In the present study, we addressed this challenge, by making use of recent advances in our understanding of molecular aspects of presynaptic function. The work was carried out at the larval neuromuscular junction (NMJ) of Drosophila. This synaptic system is highly accessible to genetic manipulations, which can be employed to give insight into molecular mechanisms of synaptic communication. Our approach was based on applying different stimulation protocols in several extracellular Ca2+ concentrations ([Ca2+]e) to sample a broad range of synaptic plasticity. We then utilized several previously reported, independent models of activity-dependent facilitation (Tsodyks and Markram, 1997; Trommershäuser et al., 2003). By focusing mainly on a mechanistic description of the relationship between vesicle release probability and Ca2+ dynamics (Trommershäuser et al., 2003), information was gained regarding p. This was then used to examine the behavior of various vesicle pool concepts during plasticity and to resolve N. Based on their ability to faithfully reproduce the experimental data, the pool concepts were evaluated and their implications for active zone function at the Drosophila NMJ were interpreted. Additionally, the resting parameters determined in this manner were independently supported by nonstationary fluctuation analysis.
Finally, the models were applied to analyze the physiology of synapses lacking the active zone component Bruchpilot (BRP, Kittel et al., 2006b; Wagh et al., 2006). Our results indicate that BRP mutant active zones are not only affected by a reduced release probability but also by impaired trafficking of synaptic vesicles.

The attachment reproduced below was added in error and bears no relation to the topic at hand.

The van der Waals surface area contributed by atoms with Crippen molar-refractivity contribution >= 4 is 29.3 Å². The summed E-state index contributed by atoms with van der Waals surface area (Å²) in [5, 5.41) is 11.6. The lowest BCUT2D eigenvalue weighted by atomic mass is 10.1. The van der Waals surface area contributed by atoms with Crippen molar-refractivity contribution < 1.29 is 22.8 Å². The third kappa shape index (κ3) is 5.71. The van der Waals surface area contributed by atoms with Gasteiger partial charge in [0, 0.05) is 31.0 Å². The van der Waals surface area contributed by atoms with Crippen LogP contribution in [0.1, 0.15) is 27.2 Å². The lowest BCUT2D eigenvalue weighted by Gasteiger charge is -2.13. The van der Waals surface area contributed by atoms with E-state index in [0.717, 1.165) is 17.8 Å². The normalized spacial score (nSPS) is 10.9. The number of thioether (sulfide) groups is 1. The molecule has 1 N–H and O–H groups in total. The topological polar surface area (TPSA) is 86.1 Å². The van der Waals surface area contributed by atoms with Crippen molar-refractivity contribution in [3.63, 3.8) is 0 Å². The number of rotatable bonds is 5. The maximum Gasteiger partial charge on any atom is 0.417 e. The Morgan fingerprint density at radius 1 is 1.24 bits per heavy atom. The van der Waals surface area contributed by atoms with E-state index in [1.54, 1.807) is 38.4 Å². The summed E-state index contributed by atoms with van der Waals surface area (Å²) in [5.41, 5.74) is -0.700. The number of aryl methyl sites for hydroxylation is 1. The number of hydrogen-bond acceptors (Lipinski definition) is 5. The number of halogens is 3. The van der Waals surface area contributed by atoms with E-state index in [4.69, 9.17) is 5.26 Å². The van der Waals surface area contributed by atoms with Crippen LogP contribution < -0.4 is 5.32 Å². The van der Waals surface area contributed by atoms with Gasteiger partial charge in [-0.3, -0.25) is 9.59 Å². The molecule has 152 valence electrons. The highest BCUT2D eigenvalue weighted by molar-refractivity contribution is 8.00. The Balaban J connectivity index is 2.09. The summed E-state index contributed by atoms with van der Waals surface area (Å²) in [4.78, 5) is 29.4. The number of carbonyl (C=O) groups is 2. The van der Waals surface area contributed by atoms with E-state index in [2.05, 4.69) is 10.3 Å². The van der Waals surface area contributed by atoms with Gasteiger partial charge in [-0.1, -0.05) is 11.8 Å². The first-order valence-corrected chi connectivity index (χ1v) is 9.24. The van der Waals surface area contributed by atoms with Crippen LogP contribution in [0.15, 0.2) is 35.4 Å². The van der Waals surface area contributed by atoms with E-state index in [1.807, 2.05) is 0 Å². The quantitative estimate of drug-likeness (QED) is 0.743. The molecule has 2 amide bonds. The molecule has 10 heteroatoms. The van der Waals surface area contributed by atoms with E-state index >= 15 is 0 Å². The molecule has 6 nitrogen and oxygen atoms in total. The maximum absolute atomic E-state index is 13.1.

A broad range of short-term plasticity (STP) was evoked through prototypical stimulation protocols and sampled via the peak amplitude of excitatory postsynaptic currents (EPSCs) in voltage clamped muscles. Under conditions of low release probability (0.4 mM [Ca2+]e) paired-pulse stimulation [Fig. [Fig.1A]1A] led to prominent facilitation, which subsided at higher pr (1.0 mM [Ca2+]e) due to simultaneously occurring depression. Assuming that facilitation is based on a build-up of residual Ca2+ in the nerve terminal, the time course of paired-pulse facilitation (PPF) in low [Ca2+]e (i.e., with little contribution by depletion) should correspond to the decay of the residual Ca2+ concentration. A mono-exponential fit to the PPF revealed a time constant of 57 ms, which is in good agreement with the previously recorded decay of residual Ca2+ (τ=60 ms, Macleod et al., 2002). The models of facilitation used in this study therefore assume that residual Ca2+ decays with τ=60 ms.